The Brown Girls | Mother & Child | Ch 07
They say a woman looks the most beautiful in her life when she is pregnant. Interestingly, she is in her most disproportionate version when she is pregnant. So, what is the definition of beauty? Symmetrical, as it is expected out of all girls or asymmetrical, which seems charming here? Is it the inner glow of pregnancy that makes a woman look attractive? Why do we ignore the fact that she is the chubbier version of herself? Why do we encourage her in that period? Is it the expectation that she is going to give us something?
The majority of the girls aren’t concerned about their body shape during the pregnancy period. However, there are few who are worried about their body and quite fairly they shouldn’t be judged. But, when they sleep with their kid & the warmth they bring is above anything else. At that point in time, who matters about body shape and beauty? That inner feeling overshadows the outer beauty. The feeling transits her from a lady to a mother. Naina has very delicately showcased that warmth through brown and the thick lines to show the care of a mother towards her children. It is subjective to think that being a mother is the supreme designation for a woman. Certainly, the most cherishing one.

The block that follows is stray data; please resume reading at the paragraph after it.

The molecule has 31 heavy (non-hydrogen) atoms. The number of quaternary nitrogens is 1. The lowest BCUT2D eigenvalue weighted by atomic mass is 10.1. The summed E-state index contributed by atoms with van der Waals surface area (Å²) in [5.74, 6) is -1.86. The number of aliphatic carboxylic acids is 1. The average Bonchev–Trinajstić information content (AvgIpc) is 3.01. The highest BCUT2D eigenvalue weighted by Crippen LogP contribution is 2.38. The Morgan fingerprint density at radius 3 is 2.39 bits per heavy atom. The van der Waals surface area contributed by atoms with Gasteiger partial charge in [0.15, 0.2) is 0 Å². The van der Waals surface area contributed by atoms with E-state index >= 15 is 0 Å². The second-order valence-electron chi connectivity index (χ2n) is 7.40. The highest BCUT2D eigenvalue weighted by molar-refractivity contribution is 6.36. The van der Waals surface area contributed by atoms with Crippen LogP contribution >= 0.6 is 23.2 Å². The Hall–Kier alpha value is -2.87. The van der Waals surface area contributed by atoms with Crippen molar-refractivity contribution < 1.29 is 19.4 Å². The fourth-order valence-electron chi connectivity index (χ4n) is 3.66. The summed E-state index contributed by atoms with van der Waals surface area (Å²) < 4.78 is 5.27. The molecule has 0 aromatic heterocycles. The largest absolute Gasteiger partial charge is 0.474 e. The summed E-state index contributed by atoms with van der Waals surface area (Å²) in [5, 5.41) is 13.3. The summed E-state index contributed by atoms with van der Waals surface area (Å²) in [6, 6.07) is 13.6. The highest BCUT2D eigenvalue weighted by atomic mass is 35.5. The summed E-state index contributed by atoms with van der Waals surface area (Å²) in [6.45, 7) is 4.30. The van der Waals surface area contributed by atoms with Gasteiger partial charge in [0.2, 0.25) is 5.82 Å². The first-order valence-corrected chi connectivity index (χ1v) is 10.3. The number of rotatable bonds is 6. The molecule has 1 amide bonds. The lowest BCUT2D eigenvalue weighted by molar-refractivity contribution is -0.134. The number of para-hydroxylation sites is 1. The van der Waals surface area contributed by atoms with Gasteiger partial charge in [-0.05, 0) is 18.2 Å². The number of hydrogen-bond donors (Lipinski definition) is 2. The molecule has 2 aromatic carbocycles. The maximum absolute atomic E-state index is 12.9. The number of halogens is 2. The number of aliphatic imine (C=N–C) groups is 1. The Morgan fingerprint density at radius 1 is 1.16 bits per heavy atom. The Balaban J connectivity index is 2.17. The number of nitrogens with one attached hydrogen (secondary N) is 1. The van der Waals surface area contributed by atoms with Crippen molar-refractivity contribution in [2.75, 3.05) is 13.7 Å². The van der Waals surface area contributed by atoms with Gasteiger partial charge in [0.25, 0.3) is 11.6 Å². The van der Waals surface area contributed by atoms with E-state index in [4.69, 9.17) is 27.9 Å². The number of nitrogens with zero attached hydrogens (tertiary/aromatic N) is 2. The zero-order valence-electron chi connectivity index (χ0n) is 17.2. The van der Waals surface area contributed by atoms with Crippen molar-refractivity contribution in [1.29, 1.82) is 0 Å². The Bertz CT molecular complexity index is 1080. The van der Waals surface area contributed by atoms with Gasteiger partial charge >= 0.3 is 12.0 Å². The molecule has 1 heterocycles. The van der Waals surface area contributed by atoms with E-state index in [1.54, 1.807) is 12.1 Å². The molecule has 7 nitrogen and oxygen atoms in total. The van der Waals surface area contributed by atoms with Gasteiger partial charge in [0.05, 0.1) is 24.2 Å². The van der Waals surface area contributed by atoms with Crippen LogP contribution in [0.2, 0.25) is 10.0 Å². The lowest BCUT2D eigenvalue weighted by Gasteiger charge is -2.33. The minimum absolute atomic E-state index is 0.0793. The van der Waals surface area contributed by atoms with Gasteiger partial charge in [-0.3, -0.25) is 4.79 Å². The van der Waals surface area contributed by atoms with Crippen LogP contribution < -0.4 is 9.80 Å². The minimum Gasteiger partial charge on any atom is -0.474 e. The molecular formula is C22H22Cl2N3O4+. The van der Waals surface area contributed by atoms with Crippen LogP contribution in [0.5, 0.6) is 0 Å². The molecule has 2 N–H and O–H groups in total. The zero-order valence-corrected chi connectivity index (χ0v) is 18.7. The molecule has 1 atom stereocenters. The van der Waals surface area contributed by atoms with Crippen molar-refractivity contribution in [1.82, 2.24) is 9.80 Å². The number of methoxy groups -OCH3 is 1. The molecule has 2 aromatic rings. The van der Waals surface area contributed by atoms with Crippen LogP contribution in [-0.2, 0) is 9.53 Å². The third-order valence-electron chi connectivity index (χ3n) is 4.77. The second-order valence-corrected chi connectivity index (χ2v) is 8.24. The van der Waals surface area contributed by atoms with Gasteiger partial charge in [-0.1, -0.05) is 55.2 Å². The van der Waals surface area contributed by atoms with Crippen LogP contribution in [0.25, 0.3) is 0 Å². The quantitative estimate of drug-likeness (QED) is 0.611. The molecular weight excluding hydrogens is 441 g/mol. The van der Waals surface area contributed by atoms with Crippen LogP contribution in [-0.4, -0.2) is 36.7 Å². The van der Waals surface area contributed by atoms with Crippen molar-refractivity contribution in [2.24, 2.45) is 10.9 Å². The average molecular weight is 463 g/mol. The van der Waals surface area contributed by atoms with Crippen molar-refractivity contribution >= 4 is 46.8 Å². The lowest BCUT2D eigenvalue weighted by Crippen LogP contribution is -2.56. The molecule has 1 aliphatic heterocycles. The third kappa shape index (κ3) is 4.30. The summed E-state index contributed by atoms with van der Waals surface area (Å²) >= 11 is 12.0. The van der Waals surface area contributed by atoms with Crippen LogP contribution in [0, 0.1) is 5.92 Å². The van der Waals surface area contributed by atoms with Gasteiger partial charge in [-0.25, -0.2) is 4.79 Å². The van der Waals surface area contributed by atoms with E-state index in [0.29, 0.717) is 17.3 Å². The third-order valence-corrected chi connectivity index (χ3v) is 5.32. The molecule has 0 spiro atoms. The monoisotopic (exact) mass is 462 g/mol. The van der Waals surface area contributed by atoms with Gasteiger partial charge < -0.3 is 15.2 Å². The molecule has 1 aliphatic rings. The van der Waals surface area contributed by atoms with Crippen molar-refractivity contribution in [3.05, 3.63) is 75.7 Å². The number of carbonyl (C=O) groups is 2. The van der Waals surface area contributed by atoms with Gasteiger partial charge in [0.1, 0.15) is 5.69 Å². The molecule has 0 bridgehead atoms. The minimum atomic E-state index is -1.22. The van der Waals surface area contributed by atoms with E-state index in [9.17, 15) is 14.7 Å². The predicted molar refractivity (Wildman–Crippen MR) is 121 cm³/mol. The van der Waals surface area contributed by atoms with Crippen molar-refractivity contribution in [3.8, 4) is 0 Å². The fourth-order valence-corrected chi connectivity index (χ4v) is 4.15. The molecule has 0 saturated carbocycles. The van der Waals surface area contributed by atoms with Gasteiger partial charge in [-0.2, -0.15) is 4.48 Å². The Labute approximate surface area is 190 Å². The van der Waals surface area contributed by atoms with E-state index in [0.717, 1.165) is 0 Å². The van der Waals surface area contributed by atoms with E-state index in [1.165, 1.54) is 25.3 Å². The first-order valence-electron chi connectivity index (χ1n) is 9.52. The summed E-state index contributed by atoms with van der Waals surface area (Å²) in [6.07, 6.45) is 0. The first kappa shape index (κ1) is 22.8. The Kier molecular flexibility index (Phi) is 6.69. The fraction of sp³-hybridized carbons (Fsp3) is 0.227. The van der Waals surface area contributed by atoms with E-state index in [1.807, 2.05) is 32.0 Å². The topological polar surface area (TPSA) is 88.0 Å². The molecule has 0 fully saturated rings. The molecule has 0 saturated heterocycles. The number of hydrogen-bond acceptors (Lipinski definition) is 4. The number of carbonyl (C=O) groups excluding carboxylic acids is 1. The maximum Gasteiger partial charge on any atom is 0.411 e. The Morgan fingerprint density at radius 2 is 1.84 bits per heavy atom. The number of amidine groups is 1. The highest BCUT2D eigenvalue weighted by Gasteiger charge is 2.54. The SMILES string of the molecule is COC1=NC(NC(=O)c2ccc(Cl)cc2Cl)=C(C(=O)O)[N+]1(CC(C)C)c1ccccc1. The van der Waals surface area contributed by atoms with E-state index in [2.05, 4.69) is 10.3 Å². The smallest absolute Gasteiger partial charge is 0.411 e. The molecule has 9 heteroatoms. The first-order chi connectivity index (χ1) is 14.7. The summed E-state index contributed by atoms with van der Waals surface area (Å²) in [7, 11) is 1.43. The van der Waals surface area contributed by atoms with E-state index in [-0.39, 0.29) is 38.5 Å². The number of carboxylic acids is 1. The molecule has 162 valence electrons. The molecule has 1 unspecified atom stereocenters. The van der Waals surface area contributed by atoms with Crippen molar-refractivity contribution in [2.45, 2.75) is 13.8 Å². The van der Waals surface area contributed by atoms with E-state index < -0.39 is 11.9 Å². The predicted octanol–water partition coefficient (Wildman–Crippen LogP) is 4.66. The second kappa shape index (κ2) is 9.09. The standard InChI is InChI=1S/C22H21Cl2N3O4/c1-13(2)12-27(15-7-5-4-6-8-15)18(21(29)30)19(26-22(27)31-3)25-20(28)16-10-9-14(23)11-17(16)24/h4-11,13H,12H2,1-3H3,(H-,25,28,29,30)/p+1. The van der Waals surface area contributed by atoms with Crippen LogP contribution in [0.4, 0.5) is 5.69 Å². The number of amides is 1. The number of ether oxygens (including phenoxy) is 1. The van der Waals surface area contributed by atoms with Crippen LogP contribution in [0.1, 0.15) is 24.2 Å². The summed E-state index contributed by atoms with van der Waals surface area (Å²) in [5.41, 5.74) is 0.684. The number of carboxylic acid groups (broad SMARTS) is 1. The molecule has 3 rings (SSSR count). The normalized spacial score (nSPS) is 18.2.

It is also said that a woman is completed only when she becomes a mother. No wonder, it is also a popular belief that women are women’s worst enemies. A man doesn’t care much about it unless he gets love from his woman. A woman, as a mother, builds the foundation of her children. It is believed; most of the values in a child come from her mother. In that case, the majority of the control to set up the value and belief system of a child’s mind lays in the hands of a mother, a woman. Then how come, in the majority of the places it is found that women have negligent importance in the society? Why don’t they respect women as they should be? From religion, business, society, arts every major segment is considered to be male-dominated. But, who manufactured the ones who are dominating them? Aren’t they taught properly in childhood or should we repeat that women are women’s worst enemies?
Surprisingly, Naina’s character never focuses on imparting beauty lessons but on values, culture, and a vision where contributing to society comes first. In the end, her characters believe in a life circle. Her woman completes her journey from being an obedient girl to his mother and later on being a caring mother to her aging mother.
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Text and Narration: Chaitya Dhanvi Shah
Photos and Text © Chaitya Dhanvi Shah